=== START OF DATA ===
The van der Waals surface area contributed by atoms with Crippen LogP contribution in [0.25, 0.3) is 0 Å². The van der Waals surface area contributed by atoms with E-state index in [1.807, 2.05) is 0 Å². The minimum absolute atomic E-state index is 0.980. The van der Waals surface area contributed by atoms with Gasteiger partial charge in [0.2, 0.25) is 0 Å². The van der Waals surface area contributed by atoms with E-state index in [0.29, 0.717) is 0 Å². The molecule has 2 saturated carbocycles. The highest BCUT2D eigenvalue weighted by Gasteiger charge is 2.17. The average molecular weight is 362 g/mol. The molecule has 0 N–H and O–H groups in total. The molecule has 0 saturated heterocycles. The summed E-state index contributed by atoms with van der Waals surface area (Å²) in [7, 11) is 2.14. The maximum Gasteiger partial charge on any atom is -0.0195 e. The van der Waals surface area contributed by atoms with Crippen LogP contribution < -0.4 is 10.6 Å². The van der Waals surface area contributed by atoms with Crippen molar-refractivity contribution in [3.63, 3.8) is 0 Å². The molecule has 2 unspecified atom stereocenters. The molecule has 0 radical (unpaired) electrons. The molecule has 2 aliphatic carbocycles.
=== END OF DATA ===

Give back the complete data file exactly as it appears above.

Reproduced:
The van der Waals surface area contributed by atoms with Crippen LogP contribution in [0.25, 0.3) is 0 Å². The van der Waals surface area contributed by atoms with E-state index in [1.807, 2.05) is 0 Å². The minimum absolute atomic E-state index is 0.980. The van der Waals surface area contributed by atoms with Gasteiger partial charge in [0.2, 0.25) is 0 Å². The van der Waals surface area contributed by atoms with E-state index in [0.29, 0.717) is 0 Å². The molecule has 2 saturated carbocycles. The highest BCUT2D eigenvalue weighted by Gasteiger charge is 2.17. The average molecular weight is 362 g/mol. The molecule has 0 N–H and O–H groups in total. The molecule has 0 saturated heterocycles. The summed E-state index contributed by atoms with van der Waals surface area (Å²) in [7, 11) is 2.14. The maximum Gasteiger partial charge on any atom is -0.0195 e. The van der Waals surface area contributed by atoms with Crippen LogP contribution < -0.4 is 10.6 Å². The van der Waals surface area contributed by atoms with Crippen molar-refractivity contribution in [3.63, 3.8) is 0 Å². The molecule has 2 unspecified atom stereocenters. The molecule has 0 radical (unpaired) electrons. The molecule has 2 aliphatic carbocycles.